4 things that will affect the UK property market over the next five years
Predicting the future of the UK property market is no easy task, but new research from Savills looks at some of the key factors likely to influence the industry.
Over the next five years, home prices in the mainstream market are expected to increase by an average of 13.1%. The highest increases will be seen in the North of England, where the housing market and business and economic prospects are booming.
But there are certain events and trend changes in particular that the real estate agent Savills thinks to tip the scales in the UK property sector.
Interest Rates and Regulations Affecting Mortgages
Savills thinks the rapid rise in house prices we’ve seen over the past year and a half will slow down. And while the inevitable interest rate hikes will affect the mortgage market, they will rise slowly enough not to put “household finances under undue pressure.”
In terms of regulation, the Bank of England has proposed to relax the rules for affordability stress tests, which could make it easier to borrow. However, there is still a requirement that no more than 15% of a bank’s loans can be at a loan to income ratio of 4.5 or higher. Savills thinks it could also limit house price growth in the UK property market.
He adds: “This will further stress income returns for residential investors, tempering demand from mortgage owners to let. The effect will be greater in the London and South markets, where yields and prospects for future capital growth are lower.
Choice of location after the pandemic
How and where people want to live has certainly been affected by the pandemic. Landlords and renters are now more likely to want dedicated work space, as well as more outdoor space.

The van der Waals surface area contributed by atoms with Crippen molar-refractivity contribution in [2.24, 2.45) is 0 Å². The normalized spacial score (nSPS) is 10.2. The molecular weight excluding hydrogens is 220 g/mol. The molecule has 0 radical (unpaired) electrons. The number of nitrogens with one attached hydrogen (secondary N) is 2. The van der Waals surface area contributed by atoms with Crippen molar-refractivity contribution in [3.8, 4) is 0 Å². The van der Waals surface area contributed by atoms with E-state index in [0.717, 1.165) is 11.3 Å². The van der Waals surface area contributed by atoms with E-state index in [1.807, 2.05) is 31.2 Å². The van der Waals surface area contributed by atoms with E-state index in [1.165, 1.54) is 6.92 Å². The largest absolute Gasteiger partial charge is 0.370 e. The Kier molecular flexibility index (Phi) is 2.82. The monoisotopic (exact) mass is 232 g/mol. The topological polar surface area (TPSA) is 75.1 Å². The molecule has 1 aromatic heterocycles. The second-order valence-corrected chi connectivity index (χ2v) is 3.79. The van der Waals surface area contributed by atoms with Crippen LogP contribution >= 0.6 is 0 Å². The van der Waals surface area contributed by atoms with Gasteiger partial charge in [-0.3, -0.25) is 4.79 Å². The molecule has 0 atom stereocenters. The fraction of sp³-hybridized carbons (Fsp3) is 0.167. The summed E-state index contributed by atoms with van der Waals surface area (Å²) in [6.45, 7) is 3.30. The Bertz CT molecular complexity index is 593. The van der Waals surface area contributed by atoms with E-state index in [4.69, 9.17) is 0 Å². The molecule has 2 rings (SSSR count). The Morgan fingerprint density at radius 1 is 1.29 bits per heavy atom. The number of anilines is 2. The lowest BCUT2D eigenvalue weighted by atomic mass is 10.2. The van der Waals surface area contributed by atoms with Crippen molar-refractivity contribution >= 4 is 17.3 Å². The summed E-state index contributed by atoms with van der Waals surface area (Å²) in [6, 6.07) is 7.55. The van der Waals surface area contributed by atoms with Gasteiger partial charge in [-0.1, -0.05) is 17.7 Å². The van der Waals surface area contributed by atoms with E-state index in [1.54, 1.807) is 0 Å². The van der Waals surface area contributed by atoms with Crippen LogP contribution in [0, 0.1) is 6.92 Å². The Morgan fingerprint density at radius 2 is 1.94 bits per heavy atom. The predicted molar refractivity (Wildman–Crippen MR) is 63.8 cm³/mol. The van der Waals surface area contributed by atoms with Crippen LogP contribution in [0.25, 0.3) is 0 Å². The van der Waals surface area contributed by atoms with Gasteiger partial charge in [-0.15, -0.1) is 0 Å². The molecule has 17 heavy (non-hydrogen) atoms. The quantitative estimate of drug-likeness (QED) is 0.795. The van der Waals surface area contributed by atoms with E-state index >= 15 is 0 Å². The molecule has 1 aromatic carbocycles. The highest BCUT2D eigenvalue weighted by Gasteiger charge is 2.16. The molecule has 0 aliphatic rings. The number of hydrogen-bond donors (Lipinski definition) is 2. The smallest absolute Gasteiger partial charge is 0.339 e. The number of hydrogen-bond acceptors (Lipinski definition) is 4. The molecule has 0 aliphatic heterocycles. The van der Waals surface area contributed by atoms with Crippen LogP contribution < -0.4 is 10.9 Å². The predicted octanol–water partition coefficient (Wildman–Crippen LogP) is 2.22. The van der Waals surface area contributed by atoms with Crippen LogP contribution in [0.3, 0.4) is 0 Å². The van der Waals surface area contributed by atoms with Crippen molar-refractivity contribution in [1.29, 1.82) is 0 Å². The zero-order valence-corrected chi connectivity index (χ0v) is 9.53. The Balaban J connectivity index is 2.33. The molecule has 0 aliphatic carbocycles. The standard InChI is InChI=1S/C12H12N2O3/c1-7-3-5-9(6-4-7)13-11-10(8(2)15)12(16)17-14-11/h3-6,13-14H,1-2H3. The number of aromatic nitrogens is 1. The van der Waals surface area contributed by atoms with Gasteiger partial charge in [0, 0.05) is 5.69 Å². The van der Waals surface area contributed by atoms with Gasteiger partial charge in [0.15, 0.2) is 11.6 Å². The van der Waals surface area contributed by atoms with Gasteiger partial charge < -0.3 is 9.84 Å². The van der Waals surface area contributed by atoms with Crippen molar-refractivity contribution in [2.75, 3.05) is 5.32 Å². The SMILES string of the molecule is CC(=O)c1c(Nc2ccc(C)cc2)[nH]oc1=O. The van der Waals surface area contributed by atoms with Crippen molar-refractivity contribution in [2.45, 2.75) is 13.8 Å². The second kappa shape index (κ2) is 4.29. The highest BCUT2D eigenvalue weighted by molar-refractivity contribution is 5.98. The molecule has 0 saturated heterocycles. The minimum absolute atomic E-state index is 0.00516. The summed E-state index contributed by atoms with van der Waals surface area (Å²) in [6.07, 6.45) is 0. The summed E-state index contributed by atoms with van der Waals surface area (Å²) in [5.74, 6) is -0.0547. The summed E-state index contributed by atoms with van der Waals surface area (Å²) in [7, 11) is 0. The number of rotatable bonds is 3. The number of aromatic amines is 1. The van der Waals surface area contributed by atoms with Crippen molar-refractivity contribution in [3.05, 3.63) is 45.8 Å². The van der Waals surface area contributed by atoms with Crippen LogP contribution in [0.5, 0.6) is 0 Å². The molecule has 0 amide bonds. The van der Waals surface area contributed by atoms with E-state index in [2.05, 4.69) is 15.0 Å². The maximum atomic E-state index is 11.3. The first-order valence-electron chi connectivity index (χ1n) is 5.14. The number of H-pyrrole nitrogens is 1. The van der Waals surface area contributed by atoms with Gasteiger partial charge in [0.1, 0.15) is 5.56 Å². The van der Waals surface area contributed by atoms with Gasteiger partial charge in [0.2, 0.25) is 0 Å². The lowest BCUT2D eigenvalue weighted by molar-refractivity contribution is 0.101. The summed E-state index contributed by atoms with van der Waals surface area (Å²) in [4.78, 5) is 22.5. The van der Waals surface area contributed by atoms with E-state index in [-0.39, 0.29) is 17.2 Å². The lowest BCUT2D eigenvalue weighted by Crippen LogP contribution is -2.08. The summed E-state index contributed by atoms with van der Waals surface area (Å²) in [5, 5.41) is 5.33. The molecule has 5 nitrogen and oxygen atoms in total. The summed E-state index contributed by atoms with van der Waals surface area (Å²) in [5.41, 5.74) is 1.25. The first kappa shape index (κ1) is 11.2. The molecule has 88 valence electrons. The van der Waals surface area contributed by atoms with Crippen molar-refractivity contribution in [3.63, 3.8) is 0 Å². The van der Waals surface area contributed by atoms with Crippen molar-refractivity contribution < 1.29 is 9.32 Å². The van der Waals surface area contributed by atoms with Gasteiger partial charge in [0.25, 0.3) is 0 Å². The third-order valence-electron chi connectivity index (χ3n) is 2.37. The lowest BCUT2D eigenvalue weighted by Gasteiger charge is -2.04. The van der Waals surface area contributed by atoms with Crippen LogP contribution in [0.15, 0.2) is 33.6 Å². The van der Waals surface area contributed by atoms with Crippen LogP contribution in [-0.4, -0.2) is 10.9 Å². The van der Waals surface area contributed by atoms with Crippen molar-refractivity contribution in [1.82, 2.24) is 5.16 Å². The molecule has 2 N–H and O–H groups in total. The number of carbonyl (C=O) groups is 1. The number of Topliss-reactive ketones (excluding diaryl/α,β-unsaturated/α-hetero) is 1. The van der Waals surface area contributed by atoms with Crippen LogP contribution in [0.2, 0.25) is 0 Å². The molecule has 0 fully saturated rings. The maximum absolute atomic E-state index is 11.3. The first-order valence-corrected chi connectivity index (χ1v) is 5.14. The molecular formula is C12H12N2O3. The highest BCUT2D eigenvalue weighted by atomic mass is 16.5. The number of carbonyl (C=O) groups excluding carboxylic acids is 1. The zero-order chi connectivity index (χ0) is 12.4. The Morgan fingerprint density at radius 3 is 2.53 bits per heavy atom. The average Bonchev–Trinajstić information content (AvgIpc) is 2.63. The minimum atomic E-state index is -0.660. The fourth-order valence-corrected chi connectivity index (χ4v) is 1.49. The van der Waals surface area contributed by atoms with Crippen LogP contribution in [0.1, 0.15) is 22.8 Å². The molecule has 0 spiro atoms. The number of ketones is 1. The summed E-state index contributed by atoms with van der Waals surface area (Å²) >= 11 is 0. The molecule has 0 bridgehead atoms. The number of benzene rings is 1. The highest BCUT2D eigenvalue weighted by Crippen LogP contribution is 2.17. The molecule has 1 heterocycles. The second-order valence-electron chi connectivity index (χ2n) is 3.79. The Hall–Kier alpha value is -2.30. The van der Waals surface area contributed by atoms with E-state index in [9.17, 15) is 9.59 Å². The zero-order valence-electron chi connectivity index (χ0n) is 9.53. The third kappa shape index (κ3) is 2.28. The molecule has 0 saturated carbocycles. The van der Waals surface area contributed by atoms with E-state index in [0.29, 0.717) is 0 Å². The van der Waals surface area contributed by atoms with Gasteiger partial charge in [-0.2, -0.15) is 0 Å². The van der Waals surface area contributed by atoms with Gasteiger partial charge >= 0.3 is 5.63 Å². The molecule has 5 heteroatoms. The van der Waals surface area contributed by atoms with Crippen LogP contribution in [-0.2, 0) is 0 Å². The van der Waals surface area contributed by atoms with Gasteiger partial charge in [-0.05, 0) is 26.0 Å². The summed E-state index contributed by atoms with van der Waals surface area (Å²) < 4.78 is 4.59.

Savills expects demand for family homes to focus more on the suburban belt and its fringes “as hybrid working models become more established”.
He adds: “However, even if people travel further but less often, the quality of that journey will still be important. Not only will it concentrate demand for family homes in areas with good transport infrastructure, but it also looks set to create a spin-off market for inner-city boltholes.
But the agent doesn’t think that means the end of inner-city living; maybe just a change of who wants to live there.
Environmental issues in the foreground
Thanks to the influence of COP26, and with a renewed resolve from the government, the rise of zero-carbon homes could be a real game-changer in the years to come for the UK property market.
It is important to note that this campaign could have a significant impact on private owners, in particular with the evolution of EPC regulations. Savills thinks some will reconsider any investment property they own that is less energy efficient. In turn, this could push demand towards more modern homes.
The rental construction sector in particular could benefit from this. Savills adds: “It plays more into the hands of institutions, for whom it will be easier to meet minimum EPC requirements on purpose-built inventory, but who also have economies of scale to deal with issues. inherited on large portfolios.”
Big changes for developers
Savills notes: “The mini property boom has left homebuilders with healthy balance sheets and capital to deploy, leading to near-term upward pressure on land values. But with reduced price growth forecasts and high construction cost inflation, the outlook is less clear.
The purchase assistance scheme is due to end in 2022, which will create a vacuum as it has supported housing construction since 2013. This could be filled by a “wider and more diverse build-to-rent sector”. , says Savills, which seems like a very safe market for developers.
The future of housing policy remains uncertain, however, with the government regularly changing housing ministers. With the current turbulence around the Conservative managementthe uncertainty is not expected to be resolved any time soon.
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